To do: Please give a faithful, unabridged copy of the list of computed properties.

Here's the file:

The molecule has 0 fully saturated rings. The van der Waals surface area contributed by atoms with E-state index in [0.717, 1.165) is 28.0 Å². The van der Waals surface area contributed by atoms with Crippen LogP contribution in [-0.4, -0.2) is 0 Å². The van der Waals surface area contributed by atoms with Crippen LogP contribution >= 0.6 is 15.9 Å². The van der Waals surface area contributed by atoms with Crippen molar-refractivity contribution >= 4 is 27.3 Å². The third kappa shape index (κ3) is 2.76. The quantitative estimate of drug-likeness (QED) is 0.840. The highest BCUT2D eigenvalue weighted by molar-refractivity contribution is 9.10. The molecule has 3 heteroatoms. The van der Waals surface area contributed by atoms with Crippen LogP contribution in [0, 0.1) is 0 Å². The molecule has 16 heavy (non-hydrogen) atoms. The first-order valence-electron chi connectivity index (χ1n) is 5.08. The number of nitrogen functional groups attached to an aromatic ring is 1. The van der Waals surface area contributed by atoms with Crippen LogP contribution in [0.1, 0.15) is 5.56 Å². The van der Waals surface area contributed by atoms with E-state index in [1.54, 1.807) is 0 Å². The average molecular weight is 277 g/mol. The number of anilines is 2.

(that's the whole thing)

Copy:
The molecule has 0 fully saturated rings. The van der Waals surface area contributed by atoms with E-state index in [0.717, 1.165) is 28.0 Å². The van der Waals surface area contributed by atoms with Crippen LogP contribution in [-0.4, -0.2) is 0 Å². The van der Waals surface area contributed by atoms with Crippen LogP contribution >= 0.6 is 15.9 Å². The van der Waals surface area contributed by atoms with Crippen molar-refractivity contribution >= 4 is 27.3 Å². The third kappa shape index (κ3) is 2.76. The quantitative estimate of drug-likeness (QED) is 0.840. The highest BCUT2D eigenvalue weighted by molar-refractivity contribution is 9.10. The molecule has 3 heteroatoms. The van der Waals surface area contributed by atoms with Crippen LogP contribution in [0, 0.1) is 0 Å². The molecule has 16 heavy (non-hydrogen) atoms. The first-order valence-electron chi connectivity index (χ1n) is 5.08. The number of nitrogen functional groups attached to an aromatic ring is 1. The van der Waals surface area contributed by atoms with Crippen LogP contribution in [0.1, 0.15) is 5.56 Å². The van der Waals surface area contributed by atoms with E-state index in [1.54, 1.807) is 0 Å². The average molecular weight is 277 g/mol. The number of anilines is 2.